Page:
f/n 2003669
Made 06-2012

Hope that helps

I didn’t see anything written on the motor itself


OK, so it’s one of those integrated motor/pump types.

It’s sounding like one of two things – either the new run cap is bad, or there is a bad winding in the motor, or it may be there is a bad connection from the run cap to the motor.

So, with the unit unplugged and cooled off, put your meter across the run cap, and if no voltage, check ohms. It should be close to zero, as in an ohm or two, perhaps. You’re looking at the cap with the motor winding in parallel.

Disconnect the meter (you can leave one lead connected if that’s easier) and turn the plugin and turn on the compressor. Wait for it to stop.

Unplug the compressor and recheck for volts, and if no volts, check ohms again. Does it read the same as the first time? I suspect you’ll see the same as when you check the capacitor by itself – if so, then the motor winding is opening under heat stress.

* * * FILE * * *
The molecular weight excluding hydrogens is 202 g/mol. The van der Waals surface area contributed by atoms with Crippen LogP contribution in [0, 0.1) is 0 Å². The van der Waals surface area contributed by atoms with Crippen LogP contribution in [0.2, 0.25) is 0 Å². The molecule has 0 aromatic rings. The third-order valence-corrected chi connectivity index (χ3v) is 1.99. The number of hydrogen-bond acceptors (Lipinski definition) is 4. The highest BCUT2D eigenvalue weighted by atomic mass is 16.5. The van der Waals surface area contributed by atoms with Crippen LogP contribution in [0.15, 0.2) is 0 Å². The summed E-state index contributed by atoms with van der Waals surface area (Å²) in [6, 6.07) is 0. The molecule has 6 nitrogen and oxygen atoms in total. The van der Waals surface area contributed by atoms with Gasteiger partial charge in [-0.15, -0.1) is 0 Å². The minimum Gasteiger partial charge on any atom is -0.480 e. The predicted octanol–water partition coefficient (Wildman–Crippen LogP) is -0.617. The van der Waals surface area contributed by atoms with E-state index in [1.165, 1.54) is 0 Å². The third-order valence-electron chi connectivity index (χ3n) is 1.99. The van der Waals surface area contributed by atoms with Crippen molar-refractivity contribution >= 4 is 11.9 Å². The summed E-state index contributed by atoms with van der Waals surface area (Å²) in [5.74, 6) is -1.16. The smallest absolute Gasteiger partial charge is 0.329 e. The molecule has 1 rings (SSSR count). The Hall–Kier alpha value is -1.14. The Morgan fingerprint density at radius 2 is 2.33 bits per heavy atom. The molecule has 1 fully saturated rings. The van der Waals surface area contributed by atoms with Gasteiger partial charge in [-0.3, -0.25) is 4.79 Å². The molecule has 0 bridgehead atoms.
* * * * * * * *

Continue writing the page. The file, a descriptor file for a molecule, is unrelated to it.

Let us know what you find.

And to be clear, the motor is running, yes?


Did you ever figure out what the problem was? I have the exact same issue with the same compressor.

If you have any questions regarding husky air compressors not reaching pressure, please leave a comment below, with a photo if applicable, so that someone can help you!

By Aidan Weeks

A passionate Mechanical Engineer with endless enthusiasm for fluid power - building off the back of over 18 years of high quality contribution and discussion stimulated by Bill Wade here at About Air Compressors. With both practical and theoretical experience in pneumatics and hydraulics, I'm putting my knowledge to work - and working my grey-matter through my research, assistance and publishing work here at About Air Compressors. Feel free to reach out any time! P.S. A HUGE shout out to Doug who really offers such great value to all visitors to About Air Compressors - once again, feeling like I'm standing on the shoulders of GIANTS by getting to work alongside such a great community